Why did you name the band fun.?

Because Jethro Tull was taken.

What is Some Nights about, is there something that ties it together and makes it more of an album than a collection of songs?

For me it feels like the album is optimistic moments in a pessimistic type of world and sort of always searching for an answer; whether it’s through relationships, or what to do with your life, or whether to continue going down whatever path it is you are going.

How hard has it been to transfer the songs from the studio to the stage?

Not that hard. It’s a massive help that Jack and Andrew are as good as they are at their instruments, as well as other instruments, so they can help show the band the rest of the stuff; there are three more of us onstage. We care as much about our live show as we do the albums that we make. I feel like there was only one song that was really, really challenging, and there were a few challenging moments, but things just started sounding good out of the gate. And we get to try a bunch of different stuff that we’ve never tried in all of our years of music before, so there’s something really exciting about that that makes for a quicker learning process.

Does your show change from night to night or is it a pretty similar set?

It’s a pretty similar set. We’re still learning that. I’m a huge setlist guy and I always want to play a different set. We still have to learn about three more songs that we just don’t feel ready to play, as soon as we can learn those three more songs and maybe like another cover song, I think it’s just gonna be a setlist trip.

So much has happened for fun. recently; what’s been the biggest “no fucking way” moment for you?

Once we went to number one on the overall thing [Billboard Hot 100 Chart], it didn’t hit me at first as much, but it hits me like once a day now. I think about how many of my favorite bands didn’t do that, and so for us to somehow do that; it’s like you sell a million copies, I thought that was pretty phenomenal, and stay six weeks on top of the Billboard chart and you’re wondering why your song might not be number one this week, and I think it’s a really funny process how you get there. Because I’m a competitive person and so now suddenly the song is number one, and it’s like, it better be the case all the fucking time.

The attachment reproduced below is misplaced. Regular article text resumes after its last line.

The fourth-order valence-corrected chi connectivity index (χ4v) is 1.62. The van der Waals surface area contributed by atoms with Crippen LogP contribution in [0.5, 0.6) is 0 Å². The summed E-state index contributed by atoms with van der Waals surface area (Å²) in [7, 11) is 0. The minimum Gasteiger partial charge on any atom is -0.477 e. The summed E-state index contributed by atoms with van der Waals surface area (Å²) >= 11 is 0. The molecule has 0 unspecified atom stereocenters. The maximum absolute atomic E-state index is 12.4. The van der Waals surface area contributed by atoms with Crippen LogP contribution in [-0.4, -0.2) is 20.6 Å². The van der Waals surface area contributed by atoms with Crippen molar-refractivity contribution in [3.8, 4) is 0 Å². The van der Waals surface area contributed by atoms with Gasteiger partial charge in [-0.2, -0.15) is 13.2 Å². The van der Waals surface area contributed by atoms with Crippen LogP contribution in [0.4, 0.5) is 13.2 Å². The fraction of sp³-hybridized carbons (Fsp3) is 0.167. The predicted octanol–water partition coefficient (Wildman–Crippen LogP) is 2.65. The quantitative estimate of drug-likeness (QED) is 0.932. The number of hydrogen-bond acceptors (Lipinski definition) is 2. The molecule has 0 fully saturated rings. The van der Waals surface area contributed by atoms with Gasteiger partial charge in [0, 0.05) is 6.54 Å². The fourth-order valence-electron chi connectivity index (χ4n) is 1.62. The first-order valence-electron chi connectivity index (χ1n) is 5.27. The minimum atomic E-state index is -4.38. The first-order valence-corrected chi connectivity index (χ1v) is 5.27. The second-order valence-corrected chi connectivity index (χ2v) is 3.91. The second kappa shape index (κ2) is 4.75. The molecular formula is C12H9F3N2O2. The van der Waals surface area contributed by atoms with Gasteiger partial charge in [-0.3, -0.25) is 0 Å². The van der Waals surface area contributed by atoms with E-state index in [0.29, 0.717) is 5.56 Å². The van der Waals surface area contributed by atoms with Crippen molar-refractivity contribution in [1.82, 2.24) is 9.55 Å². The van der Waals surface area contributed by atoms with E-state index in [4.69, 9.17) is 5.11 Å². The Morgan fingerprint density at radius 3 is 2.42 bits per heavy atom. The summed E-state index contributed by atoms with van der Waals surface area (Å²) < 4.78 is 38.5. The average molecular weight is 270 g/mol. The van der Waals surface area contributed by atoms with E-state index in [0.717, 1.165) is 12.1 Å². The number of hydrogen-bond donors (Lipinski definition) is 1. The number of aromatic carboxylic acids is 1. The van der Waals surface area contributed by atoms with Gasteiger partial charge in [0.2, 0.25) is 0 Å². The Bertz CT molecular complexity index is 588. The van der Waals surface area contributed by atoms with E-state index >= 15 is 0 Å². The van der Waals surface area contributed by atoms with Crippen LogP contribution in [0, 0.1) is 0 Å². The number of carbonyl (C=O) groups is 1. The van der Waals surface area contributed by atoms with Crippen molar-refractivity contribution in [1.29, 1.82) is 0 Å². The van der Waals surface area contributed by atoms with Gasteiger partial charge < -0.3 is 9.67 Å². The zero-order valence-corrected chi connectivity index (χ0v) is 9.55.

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Comments

There are 2 comments associated with this post

Tom April 29, 2012, 13:42:51

Great interview with a great band.

Cindy October 7, 2013, 16:01:49

I really love this band (fun.) I knew of the band mostly of Nate Ruess, but it wasn’t until June 2012 that I started following the band. My daughter sent me a video of fun.covering a John mellencamp song Jack & Diane, that I really enjoyed Nate trying to do it and his voice just amazed me. I started looking are videos on YouTube of the band and was just blown away by their talent. This band has done something alot of bands haven’t, they have a way about them that connect with all ages.